Real Estate

Penn Arts redevelopment hits funding snagRestricted Content

January 26, 2009
The Penn Arts apartment building at 16th and Meridian streets will stay vacant a while longer. A $3 million plan to transform the 82-unit apartment building into 45 fancier units has hit a snag that's become familiar to developers: No financing was available at advantageous terms
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Former hospital could become student housingRestricted Content

January 19, 2009
Cory Schouten
Ivy Tech Community College is working with private developers on an $18 million plan to turn the old St. Vincent Hospital on Fall Creek Parkway into a housing complex for Ivy Tech and IUPUI students.
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Slump emboldens retailers to play tough with SimonRestricted Content

January 19, 2009
Greg Andrews
Suddenly, the balance of power is shifting between retail tenants and mighty Simon Property Group Inc., the nation's biggest mall owner. Simon's biggest challenge: A litany of retailers either have failed or are on the brink of financial collapse, creating more empty spaces in malls at a time demand is slack to fill it.
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Mass Ave redevelopment reaches a roadblockRestricted Content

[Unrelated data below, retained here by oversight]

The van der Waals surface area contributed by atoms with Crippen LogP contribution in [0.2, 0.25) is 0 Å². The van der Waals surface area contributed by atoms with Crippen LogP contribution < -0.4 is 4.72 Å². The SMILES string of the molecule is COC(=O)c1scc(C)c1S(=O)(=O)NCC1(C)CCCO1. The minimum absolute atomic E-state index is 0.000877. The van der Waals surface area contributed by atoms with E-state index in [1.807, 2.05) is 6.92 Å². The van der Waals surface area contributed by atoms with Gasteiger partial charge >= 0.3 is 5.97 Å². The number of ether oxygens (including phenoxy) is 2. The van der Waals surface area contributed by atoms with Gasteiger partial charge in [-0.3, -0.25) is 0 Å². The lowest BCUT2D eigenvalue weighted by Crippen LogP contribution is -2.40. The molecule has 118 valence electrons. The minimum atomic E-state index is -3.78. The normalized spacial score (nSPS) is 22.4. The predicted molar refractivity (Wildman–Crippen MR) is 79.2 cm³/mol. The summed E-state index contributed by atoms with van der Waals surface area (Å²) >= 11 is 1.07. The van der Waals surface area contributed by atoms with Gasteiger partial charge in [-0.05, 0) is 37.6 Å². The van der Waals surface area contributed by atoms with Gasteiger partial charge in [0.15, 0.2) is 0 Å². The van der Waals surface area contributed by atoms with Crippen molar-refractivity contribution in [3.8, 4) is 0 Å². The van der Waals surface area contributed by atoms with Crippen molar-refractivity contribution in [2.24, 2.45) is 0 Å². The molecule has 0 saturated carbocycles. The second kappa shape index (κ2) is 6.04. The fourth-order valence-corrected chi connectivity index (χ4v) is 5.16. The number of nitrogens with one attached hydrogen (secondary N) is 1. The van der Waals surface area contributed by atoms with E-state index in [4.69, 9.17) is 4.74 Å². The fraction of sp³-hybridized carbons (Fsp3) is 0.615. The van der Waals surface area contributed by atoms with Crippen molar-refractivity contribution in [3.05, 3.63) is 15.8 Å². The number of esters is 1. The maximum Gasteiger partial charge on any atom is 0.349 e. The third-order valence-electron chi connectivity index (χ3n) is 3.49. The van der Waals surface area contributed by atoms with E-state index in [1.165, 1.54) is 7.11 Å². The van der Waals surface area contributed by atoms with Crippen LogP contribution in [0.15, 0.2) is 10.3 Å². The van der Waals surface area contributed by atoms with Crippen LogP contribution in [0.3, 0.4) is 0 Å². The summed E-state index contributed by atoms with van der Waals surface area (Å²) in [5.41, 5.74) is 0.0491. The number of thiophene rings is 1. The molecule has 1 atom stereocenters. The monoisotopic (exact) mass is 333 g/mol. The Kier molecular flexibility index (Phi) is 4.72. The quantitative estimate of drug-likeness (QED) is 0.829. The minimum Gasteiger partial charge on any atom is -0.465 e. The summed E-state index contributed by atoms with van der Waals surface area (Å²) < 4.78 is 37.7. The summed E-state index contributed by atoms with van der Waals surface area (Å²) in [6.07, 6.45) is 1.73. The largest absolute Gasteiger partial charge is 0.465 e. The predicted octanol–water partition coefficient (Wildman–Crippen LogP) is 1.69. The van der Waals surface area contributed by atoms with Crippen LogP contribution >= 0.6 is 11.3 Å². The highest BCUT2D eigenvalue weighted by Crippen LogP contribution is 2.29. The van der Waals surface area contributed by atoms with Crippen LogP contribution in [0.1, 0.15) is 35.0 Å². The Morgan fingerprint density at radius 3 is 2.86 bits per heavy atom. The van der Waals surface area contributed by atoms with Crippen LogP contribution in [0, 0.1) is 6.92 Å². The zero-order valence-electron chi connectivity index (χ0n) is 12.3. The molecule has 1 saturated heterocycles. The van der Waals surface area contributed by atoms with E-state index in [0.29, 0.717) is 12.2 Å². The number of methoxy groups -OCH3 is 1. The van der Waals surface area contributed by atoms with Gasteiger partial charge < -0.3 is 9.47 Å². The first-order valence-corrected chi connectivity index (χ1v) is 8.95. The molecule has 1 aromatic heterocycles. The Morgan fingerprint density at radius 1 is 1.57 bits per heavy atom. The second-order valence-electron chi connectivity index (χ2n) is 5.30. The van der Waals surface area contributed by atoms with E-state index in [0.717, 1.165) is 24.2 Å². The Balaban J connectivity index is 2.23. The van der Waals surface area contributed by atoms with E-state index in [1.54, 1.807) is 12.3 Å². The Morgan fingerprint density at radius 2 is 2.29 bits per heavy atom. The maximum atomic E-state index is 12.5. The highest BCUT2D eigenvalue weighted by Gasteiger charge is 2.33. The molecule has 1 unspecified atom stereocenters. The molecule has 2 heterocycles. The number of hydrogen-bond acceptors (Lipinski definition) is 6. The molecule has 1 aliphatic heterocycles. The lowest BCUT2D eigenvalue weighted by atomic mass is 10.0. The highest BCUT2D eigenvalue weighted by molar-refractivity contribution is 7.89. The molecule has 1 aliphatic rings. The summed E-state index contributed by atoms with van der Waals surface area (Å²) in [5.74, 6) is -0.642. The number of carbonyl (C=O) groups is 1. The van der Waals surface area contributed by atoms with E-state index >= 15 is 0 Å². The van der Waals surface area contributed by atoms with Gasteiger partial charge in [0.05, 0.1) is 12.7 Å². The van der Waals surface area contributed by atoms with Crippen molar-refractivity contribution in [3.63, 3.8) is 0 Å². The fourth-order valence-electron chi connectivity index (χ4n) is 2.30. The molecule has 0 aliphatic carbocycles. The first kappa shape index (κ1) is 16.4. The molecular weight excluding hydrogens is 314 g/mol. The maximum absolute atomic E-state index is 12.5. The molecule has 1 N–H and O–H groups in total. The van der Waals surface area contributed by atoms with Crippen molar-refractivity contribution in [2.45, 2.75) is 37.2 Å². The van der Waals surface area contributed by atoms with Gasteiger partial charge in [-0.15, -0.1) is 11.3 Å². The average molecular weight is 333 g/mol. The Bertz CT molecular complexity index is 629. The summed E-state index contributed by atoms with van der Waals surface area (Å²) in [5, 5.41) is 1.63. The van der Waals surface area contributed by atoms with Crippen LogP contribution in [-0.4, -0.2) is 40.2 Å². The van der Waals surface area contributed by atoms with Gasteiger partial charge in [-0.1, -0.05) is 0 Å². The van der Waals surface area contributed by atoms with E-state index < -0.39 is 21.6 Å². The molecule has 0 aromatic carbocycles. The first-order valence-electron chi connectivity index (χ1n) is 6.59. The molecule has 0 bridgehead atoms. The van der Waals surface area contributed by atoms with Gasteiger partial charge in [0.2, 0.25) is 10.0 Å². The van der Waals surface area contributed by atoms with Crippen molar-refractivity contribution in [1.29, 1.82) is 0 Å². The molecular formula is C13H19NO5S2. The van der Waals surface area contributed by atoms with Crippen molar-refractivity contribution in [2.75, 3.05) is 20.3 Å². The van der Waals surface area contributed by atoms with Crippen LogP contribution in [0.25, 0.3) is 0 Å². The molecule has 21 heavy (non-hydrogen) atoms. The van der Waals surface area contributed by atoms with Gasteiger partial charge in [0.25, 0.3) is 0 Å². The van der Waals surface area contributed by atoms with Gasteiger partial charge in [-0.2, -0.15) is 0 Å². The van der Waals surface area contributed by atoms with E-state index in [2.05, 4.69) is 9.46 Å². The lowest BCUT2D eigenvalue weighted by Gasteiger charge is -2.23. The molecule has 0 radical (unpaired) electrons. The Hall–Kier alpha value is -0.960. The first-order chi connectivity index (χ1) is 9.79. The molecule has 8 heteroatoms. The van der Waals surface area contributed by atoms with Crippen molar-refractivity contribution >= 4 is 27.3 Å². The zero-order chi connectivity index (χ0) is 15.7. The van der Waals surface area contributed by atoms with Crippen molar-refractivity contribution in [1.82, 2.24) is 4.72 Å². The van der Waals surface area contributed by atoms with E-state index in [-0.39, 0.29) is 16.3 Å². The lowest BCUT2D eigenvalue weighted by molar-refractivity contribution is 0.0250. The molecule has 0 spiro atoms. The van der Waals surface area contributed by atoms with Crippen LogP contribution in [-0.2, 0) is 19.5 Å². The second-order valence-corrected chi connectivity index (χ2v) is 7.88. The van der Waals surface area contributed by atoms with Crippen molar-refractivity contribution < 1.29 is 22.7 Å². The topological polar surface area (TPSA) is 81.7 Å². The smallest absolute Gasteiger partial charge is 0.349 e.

January 19, 2009
Cory Schouten
Indianapolis Public Schools is looking for a new redevelopment strategy for its 11-acre facility on Massachusetts Avenue after an ambitious proposal for the historic former Coca-Cola bottling plant fizzled.
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Panattoni cuts back local presenceRestricted Content

January 19, 2009
California-based Panattoni Development Co. has eliminated its two-person Indianapolis development team as part of closures and job cuts in five cities.
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Broad Ripple restaurant closesRestricted Content

January 19, 2009
Scholar's Inn Bakehouse has closed its cafe at the corner of College and Broad Ripple avenues in Broad Ripple. The locally based chain still is operating the Scholar's Inn Restaurant & Lounge along Massachusetts Avenue downtown.